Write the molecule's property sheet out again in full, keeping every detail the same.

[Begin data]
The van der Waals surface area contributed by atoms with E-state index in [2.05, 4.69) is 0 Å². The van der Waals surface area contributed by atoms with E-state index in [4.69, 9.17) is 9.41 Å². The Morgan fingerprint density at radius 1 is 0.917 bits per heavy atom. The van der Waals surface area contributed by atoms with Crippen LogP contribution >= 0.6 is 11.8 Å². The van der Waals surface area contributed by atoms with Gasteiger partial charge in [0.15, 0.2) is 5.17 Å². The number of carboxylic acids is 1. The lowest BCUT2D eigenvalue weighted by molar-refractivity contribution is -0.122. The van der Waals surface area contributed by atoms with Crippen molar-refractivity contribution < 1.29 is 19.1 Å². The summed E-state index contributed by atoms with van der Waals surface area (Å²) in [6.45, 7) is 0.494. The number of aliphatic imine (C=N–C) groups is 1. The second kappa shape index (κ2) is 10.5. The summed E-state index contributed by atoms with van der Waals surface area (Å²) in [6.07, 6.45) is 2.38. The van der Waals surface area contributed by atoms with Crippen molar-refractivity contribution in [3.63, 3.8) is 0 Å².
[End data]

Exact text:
The van der Waals surface area contributed by atoms with E-state index in [2.05, 4.69) is 0 Å². The van der Waals surface area contributed by atoms with E-state index in [4.69, 9.17) is 9.41 Å². The Morgan fingerprint density at radius 1 is 0.917 bits per heavy atom. The van der Waals surface area contributed by atoms with Crippen LogP contribution >= 0.6 is 11.8 Å². The van der Waals surface area contributed by atoms with Gasteiger partial charge in [0.15, 0.2) is 5.17 Å². The number of carboxylic acids is 1. The lowest BCUT2D eigenvalue weighted by molar-refractivity contribution is -0.122. The van der Waals surface area contributed by atoms with Crippen molar-refractivity contribution < 1.29 is 19.1 Å². The summed E-state index contributed by atoms with van der Waals surface area (Å²) in [6.45, 7) is 0.494. The number of aliphatic imine (C=N–C) groups is 1. The second kappa shape index (κ2) is 10.5. The summed E-state index contributed by atoms with van der Waals surface area (Å²) in [6.07, 6.45) is 2.38. The van der Waals surface area contributed by atoms with Crippen molar-refractivity contribution in [3.63, 3.8) is 0 Å².